Back To The Beginning…

I’m finding reflecting particularly useful at the moment, one comment I made in the earlier blog post about looking at the reasons I chose the subject in the first place is something I’ve decided to write about a bit further. 

I’d like to avoid this post becoming too personal, but I feel a bit of personal insight into why I chose the subject would help me to develop it and help the viewer understand it.

I’ve always had an interest in the animal world, but ever since I was young, expressing my ‘favourites’ or drawing certain beasts would get negative responses. Not because they didn’t like the drawings or because they didn’t like animals, but because they thought the creature in question was’t cute. My ‘favourite’ animal, so to speak, is the crocodile. I find them incredibly interesting; the fact that they are essentially living dinosaurs, the way they live and the way they function is fascinating. A couple of years ago, I went through the initial stages of merchandise design for The Madras Crocodile Bank Trust (India) and found out through this work that the Gharial crocodile (below) is critically endangered – less than 200 remain – and yet I’d never heard of it. It then dawned on me the severity of the problem behind the unbalanced nature of wildlife conservation based on the appearance of the animal alone.

Gharial Crocodile


From then on, I’d noticed it more and more, even in institutions that do some incredibly good work for conservation and animals do it. WWF (World Wildlife Fund) puts so much public focus on pandas, snow leopards and sea turtles, I’ve yet to see any campaigns for insects or amphibians. Understandably, they aren’t as popular in the public domain but just ignoring the problem won’t change this, ormake it better.

The reason I’m choosing this subject for BA7 & BA8 is that I want to be able to illustrate this issue in a way that will appeal to the people who don’t like the scaly animals, who won’t pay attention to the insects or the spiders, who don’t think the fish need just as much aid as the pandas. I’ve tried to talk to peers about it as a passing subject, a lot of the time I get responses not too dissimilar to “But Leopards are so cute!” or “Yeah but there’s only like 1500 pandas left in the world”. Yes they need conservation, I’m not saying we take away all funding from the ‘cute’ ones, but the fact that the Chinese Salamander, the largest amphibian that can be found on earth’s, population has declined by 80% in the last 30 years, so fast to the extent that its near impossible to pin an accurate population number onto it, is concerning. Even more concerning considering I’d never even heard of the beast until researching this project. People should have heard of it, people should know about these things so something can be done. I actually think the Chinese salamander is quite cute too!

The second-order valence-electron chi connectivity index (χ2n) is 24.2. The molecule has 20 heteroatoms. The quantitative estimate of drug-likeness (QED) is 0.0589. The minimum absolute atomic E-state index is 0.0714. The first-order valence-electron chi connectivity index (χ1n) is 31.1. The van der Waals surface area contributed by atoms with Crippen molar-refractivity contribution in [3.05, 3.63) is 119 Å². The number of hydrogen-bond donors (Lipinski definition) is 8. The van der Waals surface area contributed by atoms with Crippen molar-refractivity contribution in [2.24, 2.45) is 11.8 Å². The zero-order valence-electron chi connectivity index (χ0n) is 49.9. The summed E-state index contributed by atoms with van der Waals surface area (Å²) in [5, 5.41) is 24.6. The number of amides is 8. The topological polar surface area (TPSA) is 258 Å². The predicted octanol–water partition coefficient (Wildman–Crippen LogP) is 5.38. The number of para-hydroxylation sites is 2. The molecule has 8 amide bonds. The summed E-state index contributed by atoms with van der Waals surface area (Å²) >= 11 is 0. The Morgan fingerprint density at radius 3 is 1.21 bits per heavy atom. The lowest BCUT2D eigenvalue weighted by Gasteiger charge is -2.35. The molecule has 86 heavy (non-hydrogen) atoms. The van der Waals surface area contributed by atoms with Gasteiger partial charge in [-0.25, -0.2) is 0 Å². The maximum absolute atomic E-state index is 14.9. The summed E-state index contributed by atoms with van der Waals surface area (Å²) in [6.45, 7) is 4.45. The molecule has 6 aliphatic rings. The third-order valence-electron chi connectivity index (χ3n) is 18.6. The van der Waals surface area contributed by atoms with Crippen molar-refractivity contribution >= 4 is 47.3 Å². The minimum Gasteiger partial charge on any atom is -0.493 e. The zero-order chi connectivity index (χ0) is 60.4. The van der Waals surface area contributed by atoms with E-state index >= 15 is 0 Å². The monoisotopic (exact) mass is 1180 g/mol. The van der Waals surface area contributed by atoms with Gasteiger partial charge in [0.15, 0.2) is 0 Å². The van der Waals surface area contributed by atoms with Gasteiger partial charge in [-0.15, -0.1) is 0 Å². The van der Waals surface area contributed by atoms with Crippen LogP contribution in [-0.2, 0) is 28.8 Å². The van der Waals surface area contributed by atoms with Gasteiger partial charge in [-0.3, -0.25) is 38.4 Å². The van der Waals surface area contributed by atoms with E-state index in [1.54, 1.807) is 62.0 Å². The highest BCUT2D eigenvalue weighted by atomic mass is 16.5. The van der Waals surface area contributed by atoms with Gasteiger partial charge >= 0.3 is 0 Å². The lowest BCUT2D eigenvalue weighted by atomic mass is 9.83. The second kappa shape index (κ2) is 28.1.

So, my clear intention for this project is:

To communicate the imbalance in funding, publicity and conservation of wildlife based on the visual appeal of the animal itself and to explain how this is adversely affecting a huge percentage of the animal kingdom.  

To do this I can use a number of formats:

  • Book: Bestiary, illustrating as a collection, a range of beasts which don’t receive the funding they need because of their appearance.
  • Promotional material: Posters, flyers, postcards, advertising the Bestiary book.
  • Tangible Project: Something more three dimensional, more interactive for the audience. Reflecting more of the ‘cabinet of curiosities’ idea.
  • Series: A series of smaller books, perhaps each one focussing on one animal or animal group in particular. (Mammal/reptile. Crocodile/Buzzard etc.)

My next step is to research these ideas to within an inch of their lives and try to figure out where I want to go with it. I think writing up this post has helped me remember the purpose and intentions of the project and why I knew I’d enjoy it in the first place. Now to just get it down visually…


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